- Special Pages
In the past few days, the rivalry and tensions between Turkey and Syria have reached dangerous proportions, which if not controlled, can lead to disastrous consequences for both and the entire region. The Damascus-Ankara tension is an unexpected fallout of the Syrian uprising and one which doesn’t help the cause of Syrians fighting against the repressive regime of Bashar Al Assad. Assad alone stands to benefit from the current tensions as it will help divert the attention of the international community from the anti-Assad rebellion.
Syria banned Turkish flights from its airspace on Sunday and Turkey retaliated with a similar move. The Syrian action was a reprisal for Turkey confiscating a cargo plane of what Russia said was radar equipment being flown from Moscow to Damascus. There were hectic diplomatic efforts to defuse tension, but there was no sign both sides were ready to step back from the brink.
Turkey started taking a tough stance against Syria since a shell fired from inside Syria killed five Turks on October 3. That attack was a brazen violation of Turkish sovereignty and Ankara was justified in taking retaliatory measures because a failure to do so would have emboldened the Assad regime to repeat its mistake.
At the same time, the government of Prime Minister Tayyip Erdogan needs to proceed cautiously because it is dealing with a regime who is in its last days and therefore has nothing to lose and would resort to anything to prolong its time in power.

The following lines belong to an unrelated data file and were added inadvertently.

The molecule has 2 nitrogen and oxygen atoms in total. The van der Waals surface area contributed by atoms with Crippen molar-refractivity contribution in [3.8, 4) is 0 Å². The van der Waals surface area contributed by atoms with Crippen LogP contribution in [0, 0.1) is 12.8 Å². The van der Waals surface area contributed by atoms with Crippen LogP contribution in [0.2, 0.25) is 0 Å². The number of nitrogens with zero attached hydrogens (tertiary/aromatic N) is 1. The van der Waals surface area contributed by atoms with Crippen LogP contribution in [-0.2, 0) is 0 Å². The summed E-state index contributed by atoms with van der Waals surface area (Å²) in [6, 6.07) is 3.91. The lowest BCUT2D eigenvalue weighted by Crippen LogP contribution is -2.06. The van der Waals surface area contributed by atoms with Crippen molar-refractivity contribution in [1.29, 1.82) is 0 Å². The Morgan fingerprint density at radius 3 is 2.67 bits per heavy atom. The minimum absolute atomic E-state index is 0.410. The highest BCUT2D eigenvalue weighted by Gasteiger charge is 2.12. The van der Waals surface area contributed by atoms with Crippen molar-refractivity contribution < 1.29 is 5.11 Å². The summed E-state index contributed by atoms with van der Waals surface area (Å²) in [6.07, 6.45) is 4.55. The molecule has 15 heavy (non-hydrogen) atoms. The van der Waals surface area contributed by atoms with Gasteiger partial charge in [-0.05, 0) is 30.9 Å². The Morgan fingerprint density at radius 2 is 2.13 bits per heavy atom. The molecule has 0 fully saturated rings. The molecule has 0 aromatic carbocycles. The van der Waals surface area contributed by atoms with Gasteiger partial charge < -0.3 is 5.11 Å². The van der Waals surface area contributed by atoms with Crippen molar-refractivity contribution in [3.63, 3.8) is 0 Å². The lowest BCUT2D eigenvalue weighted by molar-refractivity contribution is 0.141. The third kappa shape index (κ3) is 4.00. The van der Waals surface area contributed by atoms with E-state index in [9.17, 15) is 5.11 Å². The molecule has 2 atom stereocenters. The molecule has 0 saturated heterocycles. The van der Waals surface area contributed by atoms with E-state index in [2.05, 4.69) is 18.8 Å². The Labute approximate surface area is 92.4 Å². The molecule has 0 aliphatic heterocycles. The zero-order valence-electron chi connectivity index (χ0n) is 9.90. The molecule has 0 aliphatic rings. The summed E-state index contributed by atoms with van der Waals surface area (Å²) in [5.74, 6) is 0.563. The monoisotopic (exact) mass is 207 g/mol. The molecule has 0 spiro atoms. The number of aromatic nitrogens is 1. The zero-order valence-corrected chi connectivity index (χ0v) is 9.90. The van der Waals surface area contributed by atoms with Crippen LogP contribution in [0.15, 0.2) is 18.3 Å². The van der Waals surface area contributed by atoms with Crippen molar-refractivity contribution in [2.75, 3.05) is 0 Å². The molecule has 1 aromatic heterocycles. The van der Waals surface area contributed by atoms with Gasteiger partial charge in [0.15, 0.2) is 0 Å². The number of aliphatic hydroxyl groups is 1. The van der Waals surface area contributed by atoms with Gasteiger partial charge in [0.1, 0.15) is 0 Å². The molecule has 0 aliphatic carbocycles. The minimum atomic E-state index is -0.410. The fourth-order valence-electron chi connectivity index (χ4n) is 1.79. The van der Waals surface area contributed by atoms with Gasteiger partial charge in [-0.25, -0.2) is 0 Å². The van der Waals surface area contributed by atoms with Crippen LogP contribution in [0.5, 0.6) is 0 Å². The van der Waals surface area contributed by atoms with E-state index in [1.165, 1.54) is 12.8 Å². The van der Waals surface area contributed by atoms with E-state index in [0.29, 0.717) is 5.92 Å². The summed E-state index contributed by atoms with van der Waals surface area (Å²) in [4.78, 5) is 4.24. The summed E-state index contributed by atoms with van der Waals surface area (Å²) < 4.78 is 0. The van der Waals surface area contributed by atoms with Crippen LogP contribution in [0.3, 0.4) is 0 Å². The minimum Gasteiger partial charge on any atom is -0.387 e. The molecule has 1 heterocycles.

Syria is accusing Turkey of channelling arms to rebels who have been under mounting pressure across large areas of the north, including in second city Aleppo. Turkey is one of the few neighbours of Syria which have openly come out in support of the rebels.
The tension between the two should not be allowed to result in an open military conflict because it would result in a huge human toll. Also, it will destabilise the region. Already, Lebanon is feeling the heat of the rivalry. Hundreds of people took to the streets of Beirut for two separate rallies, supporting the Damascus regime and the other calling for its overthrow. It’s creating divisions between Sunnis and Shias in Lebanon, and in Turkey, where all communities live in harmony, the crisis has caused tensions between the Alawites and the Sunnis.
The Syrian uprising has cost Turkey heavily, on the economic as well as other fronts. But what is more disappointing is the failure of the international community to share the burden. The Arab and Western leaders are groping in the dark for a solution to the Syrian crisis and now have taken the role of observers, while Turkey has been directly hit.